There is more. The original Cold War is over, but “Cold War II” is already underway between the United States, Russia, China and assorted proxies. Significantly, Israel’s deterrence relationship to a potentially nuclear Iran is not comparable to what earlier existed between the US and the USSR. Still, there are Cold War I deterrence lessons to be taken seriously in Jerusalem/Tel Aviv. Any unmodified continuance of total nuclear ambiguity could sometime cause a nuclearizing enemy state like Iran to underestimate or overestimate Israel’s retaliatory capacity. Similarly destabilizing doubts could cause Iranian leaders to misunderstand Israel’s actual willingness to retaliate, that is, its retaliatory resolve.

Similar uncertainties surrounding Israel’s nuclear arsenal could lead enemy states to reach the same erroneous conclusion. In part, this is because Israel’s willingness to make good on threatened nuclear retaliation could be seen by adversaries as inversely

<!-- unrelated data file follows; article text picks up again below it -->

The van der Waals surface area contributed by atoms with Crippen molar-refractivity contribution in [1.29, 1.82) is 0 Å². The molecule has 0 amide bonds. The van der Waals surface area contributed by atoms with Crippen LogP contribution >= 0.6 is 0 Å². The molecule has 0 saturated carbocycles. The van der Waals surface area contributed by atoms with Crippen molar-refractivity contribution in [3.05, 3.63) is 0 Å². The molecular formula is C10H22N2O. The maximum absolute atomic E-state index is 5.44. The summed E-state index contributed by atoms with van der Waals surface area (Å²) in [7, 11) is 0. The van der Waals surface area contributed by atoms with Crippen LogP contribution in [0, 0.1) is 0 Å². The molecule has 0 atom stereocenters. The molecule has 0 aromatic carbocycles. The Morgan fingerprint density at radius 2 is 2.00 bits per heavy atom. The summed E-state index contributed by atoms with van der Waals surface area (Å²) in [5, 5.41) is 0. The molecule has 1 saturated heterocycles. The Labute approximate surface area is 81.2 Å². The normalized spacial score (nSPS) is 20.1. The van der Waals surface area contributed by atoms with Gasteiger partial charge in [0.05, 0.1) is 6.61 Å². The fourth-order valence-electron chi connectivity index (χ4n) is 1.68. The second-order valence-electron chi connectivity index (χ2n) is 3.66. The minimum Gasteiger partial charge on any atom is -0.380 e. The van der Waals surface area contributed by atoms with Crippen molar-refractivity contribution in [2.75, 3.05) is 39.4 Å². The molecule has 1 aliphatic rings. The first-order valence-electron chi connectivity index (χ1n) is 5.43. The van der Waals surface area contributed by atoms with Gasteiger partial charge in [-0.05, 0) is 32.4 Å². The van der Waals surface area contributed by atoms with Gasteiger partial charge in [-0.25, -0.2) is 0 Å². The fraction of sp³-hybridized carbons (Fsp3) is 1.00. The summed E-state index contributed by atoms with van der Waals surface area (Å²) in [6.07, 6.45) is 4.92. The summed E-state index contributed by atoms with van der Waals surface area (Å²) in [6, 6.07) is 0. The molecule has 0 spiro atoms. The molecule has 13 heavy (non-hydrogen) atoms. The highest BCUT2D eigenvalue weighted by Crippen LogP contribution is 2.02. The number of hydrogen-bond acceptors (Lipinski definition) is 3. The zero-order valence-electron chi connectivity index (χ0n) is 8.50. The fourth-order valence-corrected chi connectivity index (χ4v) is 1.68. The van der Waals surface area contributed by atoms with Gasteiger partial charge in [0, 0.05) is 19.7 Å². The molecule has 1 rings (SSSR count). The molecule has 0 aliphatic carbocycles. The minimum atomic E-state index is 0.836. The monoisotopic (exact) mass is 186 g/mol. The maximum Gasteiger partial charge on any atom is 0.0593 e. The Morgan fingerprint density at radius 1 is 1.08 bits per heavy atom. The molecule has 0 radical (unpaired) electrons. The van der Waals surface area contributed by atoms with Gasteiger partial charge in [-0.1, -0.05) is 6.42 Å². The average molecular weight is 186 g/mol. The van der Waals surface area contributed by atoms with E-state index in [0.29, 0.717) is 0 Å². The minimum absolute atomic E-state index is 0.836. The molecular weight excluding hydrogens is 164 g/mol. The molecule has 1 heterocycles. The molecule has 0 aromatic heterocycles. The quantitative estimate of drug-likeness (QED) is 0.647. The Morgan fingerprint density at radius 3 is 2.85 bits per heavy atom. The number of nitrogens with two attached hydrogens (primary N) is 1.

related to weapon system destructiveness. Ironically, if Israel’s nuclear weapons were believed to be too destructive, they might not be suitably deterred.

A continuing policy of ambiguity could also cause a terrorist-mentoring Iran to overestimate the first-strike vulnerability of Israel’s nuclear forces. This could be the result of a too-complete silence concerning measures of protection deployed to safeguard Israeli nuclear weapons and infrastructures. Or it could be the product of Israeli doctrinal opacity concerning the country’s defense potential, an absence of transparency that could be wrongly understood as an indication of inadequate Ballistic Missile Defense (BMD).